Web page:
Questions & Answers

Scripture Readings

Today’s gospel passage is a good one.  Jesus deftly outmaneuvers the wily Sadducees, juking at the last second to deliver a slam dunk answer.  Jesus’ answer was so good that “they no longer dared to ask him anything”… wait, what?

Is that the point?  To scare people into silence.  Was Jesus in the business of shutting down silly questions so people would just leave him alone and give him a moment of peace?  I don’t think so.  I think there is another layer to this story that we can peel back that issues a challenge for us regarding questions & answers.

I never saw this additional layer until a read a book on the Deuterocanonical books of the Old Testament (the books recognized as scripture by Catholics but not Protestants.)  The book offers an interesting thought regarding this scene that I wish to paraphrase.  It goes something like this.

This passage in Luke can make the Sadducees look a little silly.  They’ve been planning and conniving the ultimate ‘Jesus stumper,’ so they cook up some ridiculous story of 7 male relatives marrying the same woman and all dying without having kids.  This hardly seems like the best option.  Isn’t there a chance that Jesus would just look at them, disregard the whole scenario as ridiculous and say, “Bring me something more realistic next time.”

At this point the author argues that we should give the Sadducees a little more credit.  He proposes that they didn’t make up this scenario but are lifting it straight from the pages of Tobit; a book recognized as scripture by some Jews but not the Sadducees.  Luke only tells us they were trying to trap Jesus regarding the resurrection from the dead, but they were trying to corner him by ensuring that he couldn’t just dismiss the scenario.  They thought they had Jesus in a catch – 22.  If Jesus said the whole scenario was ridiculous they would ask him if He was rejecting Tobit, but if He didn’t dismiss the scenario they thought he would get stuck talking in circles about who would be married to whom, leaving them ample holes to exploit.  Instead he answered so well that, “they no longer dared to ask him anything.”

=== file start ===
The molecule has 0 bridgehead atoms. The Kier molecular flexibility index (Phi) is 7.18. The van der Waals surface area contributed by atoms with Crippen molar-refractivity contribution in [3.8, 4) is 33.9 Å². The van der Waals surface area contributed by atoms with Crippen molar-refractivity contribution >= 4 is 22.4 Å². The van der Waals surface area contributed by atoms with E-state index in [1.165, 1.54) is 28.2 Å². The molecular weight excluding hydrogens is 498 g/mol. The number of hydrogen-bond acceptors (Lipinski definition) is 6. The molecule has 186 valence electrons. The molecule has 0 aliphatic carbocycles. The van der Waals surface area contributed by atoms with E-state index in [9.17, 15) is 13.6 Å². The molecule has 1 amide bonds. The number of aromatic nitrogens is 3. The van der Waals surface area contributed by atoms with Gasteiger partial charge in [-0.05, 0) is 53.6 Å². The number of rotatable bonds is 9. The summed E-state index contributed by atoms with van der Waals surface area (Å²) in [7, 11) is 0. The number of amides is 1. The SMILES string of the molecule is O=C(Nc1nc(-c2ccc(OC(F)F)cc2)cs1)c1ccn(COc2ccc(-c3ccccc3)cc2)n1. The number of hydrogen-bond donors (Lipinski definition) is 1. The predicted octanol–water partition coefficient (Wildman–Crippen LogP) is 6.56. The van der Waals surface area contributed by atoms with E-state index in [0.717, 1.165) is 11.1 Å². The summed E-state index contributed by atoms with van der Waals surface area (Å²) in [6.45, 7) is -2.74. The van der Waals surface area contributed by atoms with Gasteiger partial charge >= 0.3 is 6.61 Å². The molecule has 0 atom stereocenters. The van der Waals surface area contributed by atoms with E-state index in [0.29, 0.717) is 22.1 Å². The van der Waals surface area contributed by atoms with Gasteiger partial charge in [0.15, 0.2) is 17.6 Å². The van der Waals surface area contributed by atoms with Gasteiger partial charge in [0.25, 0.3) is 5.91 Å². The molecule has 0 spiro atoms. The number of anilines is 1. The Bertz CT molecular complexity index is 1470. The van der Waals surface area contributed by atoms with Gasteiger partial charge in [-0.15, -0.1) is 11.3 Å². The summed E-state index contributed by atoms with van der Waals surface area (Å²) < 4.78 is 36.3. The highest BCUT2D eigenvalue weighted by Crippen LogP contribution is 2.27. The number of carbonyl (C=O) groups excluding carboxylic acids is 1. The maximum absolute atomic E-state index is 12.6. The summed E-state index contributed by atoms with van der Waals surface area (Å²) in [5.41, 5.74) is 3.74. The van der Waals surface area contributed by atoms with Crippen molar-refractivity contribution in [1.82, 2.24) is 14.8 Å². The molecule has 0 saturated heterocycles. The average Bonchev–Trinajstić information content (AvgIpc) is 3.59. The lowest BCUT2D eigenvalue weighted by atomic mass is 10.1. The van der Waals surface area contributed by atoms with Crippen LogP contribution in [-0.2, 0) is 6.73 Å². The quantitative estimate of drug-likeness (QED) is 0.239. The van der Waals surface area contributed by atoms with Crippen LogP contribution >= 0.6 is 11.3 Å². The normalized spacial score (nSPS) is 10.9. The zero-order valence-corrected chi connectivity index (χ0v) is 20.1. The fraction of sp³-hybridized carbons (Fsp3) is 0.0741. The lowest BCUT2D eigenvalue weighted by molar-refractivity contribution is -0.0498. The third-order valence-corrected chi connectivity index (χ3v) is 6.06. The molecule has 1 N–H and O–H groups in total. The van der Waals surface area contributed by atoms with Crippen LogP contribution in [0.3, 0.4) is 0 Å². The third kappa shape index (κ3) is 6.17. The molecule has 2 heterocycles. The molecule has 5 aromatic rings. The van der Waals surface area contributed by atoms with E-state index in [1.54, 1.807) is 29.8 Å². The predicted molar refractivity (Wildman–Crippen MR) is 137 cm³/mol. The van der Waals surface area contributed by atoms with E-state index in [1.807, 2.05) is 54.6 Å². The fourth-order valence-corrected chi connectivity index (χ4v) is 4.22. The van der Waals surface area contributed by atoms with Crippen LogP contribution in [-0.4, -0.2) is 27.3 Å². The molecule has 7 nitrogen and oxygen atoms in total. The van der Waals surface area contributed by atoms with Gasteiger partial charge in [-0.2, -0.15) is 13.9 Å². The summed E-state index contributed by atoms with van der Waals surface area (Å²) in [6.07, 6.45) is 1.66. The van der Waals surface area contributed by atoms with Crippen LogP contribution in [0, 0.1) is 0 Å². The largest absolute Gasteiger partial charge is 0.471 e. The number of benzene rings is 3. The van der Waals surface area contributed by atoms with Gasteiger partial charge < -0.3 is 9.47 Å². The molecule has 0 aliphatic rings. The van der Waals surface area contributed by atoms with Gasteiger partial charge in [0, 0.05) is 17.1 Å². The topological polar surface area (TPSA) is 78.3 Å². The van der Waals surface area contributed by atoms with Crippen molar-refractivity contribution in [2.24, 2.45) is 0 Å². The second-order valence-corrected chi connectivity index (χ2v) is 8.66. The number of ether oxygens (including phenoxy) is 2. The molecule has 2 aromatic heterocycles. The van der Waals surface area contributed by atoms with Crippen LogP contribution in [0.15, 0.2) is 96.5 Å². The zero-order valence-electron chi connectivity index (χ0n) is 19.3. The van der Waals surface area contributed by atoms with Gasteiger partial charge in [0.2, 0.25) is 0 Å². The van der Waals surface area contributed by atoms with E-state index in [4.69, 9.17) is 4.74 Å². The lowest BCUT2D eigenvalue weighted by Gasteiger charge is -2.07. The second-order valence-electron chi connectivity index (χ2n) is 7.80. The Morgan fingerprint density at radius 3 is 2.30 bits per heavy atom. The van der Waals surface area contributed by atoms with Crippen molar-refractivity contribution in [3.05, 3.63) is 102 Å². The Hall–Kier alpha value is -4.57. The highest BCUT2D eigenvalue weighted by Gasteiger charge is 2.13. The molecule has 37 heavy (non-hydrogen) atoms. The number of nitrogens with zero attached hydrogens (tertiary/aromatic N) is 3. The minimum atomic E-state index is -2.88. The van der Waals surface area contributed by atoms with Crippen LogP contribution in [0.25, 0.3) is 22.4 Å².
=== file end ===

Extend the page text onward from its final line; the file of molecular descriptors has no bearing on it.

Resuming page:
Why?

Because they weren’t asking to learn, grow, or be challenged but to fight, win, and be right.  They were not asking questions from a position of humility but pride.  Their questions weren’t truly questions at all.  They did not wish to dialogue with Jesus but have him follow their diatribe’s script.

We still struggle with that temptation.  We don’t dialogue well.  We want to tell people why the things that are important to us should be the only things that matter to them.  I want to prove my point not open my conclusion to review.  We have seen this in its full blown reality in the recent election and its aftermath.  There have been so many diatribes, but so few dialogues.

Does this mean that we become conversational doormats?  No.  Jesus in today’s gospel did not shy away from offering the Sadducees a great defense.  We need to have the wisdom to answer questions honestly and without fear of saying what we believe.  But how does Jesus do that?  By quoting the Torah, the portion of the Bible that the Sadducees viewed as Scripture.  He spoke their language.

Jesus invited the Sadducees to dialogue about Eternal Life (and what is Scripture), but they were so diatribe driven that they shut the dialogue down.

As disciples, we strive to talk like Jesus.  We are not afraid to express what we believe, but we try and do it in a language others will understand, for our goal is always an invitation for dialogue.  A dialogue in which we hope the Word of God speaks far louder than any of our own words.